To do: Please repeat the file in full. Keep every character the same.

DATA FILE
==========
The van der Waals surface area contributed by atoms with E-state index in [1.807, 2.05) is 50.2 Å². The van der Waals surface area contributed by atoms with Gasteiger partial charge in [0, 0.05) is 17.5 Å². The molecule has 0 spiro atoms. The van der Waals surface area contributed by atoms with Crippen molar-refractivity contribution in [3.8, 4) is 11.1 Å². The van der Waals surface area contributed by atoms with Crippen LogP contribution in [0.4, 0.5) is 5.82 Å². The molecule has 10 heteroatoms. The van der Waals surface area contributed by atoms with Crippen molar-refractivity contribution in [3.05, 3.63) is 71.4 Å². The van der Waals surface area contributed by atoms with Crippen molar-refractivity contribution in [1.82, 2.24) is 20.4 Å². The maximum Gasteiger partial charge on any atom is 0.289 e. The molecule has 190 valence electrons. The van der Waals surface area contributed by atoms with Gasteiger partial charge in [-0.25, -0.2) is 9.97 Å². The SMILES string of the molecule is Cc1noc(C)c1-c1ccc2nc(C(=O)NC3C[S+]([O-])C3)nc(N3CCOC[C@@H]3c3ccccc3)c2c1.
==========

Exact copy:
The van der Waals surface area contributed by atoms with E-state index in [1.807, 2.05) is 50.2 Å². The van der Waals surface area contributed by atoms with Gasteiger partial charge in [0, 0.05) is 17.5 Å². The molecule has 0 spiro atoms. The van der Waals surface area contributed by atoms with Crippen molar-refractivity contribution in [3.8, 4) is 11.1 Å². The van der Waals surface area contributed by atoms with Crippen LogP contribution in [0.4, 0.5) is 5.82 Å². The molecule has 10 heteroatoms. The van der Waals surface area contributed by atoms with Crippen molar-refractivity contribution in [3.05, 3.63) is 71.4 Å². The van der Waals surface area contributed by atoms with Crippen molar-refractivity contribution in [1.82, 2.24) is 20.4 Å². The maximum Gasteiger partial charge on any atom is 0.289 e. The molecule has 190 valence electrons. The van der Waals surface area contributed by atoms with Gasteiger partial charge in [-0.25, -0.2) is 9.97 Å². The SMILES string of the molecule is Cc1noc(C)c1-c1ccc2nc(C(=O)NC3C[S+]([O-])C3)nc(N3CCOC[C@@H]3c3ccccc3)c2c1.